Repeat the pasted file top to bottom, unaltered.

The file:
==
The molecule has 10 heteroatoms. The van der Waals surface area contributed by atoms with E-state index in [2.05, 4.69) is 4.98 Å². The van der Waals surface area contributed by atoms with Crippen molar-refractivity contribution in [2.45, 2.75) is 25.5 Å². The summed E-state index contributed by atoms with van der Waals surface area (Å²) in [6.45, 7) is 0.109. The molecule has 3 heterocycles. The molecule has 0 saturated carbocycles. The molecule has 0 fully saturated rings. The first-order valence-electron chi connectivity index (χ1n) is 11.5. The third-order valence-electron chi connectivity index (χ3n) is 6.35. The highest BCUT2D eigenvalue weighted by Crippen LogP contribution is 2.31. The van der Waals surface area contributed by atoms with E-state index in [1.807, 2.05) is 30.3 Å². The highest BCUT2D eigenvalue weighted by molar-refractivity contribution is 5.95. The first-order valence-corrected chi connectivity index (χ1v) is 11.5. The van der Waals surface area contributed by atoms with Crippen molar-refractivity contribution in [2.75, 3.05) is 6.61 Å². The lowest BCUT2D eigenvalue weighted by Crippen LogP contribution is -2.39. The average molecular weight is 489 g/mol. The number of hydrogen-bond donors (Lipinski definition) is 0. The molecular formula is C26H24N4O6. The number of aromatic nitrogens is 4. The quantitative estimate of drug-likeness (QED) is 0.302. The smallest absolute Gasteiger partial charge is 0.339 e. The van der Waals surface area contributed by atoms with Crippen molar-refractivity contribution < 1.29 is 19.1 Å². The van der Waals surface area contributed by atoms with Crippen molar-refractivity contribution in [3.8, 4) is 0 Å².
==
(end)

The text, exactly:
The molecule has 10 heteroatoms. The van der Waals surface area contributed by atoms with E-state index in [2.05, 4.69) is 4.98 Å². The van der Waals surface area contributed by atoms with Crippen molar-refractivity contribution in [2.45, 2.75) is 25.5 Å². The summed E-state index contributed by atoms with van der Waals surface area (Å²) in [6.45, 7) is 0.109. The molecule has 3 heterocycles. The molecule has 0 saturated carbocycles. The molecule has 0 fully saturated rings. The first-order valence-electron chi connectivity index (χ1n) is 11.5. The third-order valence-electron chi connectivity index (χ3n) is 6.35. The highest BCUT2D eigenvalue weighted by Crippen LogP contribution is 2.31. The van der Waals surface area contributed by atoms with E-state index in [1.807, 2.05) is 30.3 Å². The highest BCUT2D eigenvalue weighted by molar-refractivity contribution is 5.95. The first-order valence-corrected chi connectivity index (χ1v) is 11.5. The van der Waals surface area contributed by atoms with Crippen molar-refractivity contribution in [2.75, 3.05) is 6.61 Å². The lowest BCUT2D eigenvalue weighted by Crippen LogP contribution is -2.39. The average molecular weight is 489 g/mol. The number of hydrogen-bond donors (Lipinski definition) is 0. The molecular formula is C26H24N4O6. The number of aromatic nitrogens is 4. The quantitative estimate of drug-likeness (QED) is 0.302. The smallest absolute Gasteiger partial charge is 0.339 e. The van der Waals surface area contributed by atoms with Crippen molar-refractivity contribution < 1.29 is 19.1 Å². The van der Waals surface area contributed by atoms with Crippen molar-refractivity contribution in [3.8, 4) is 0 Å².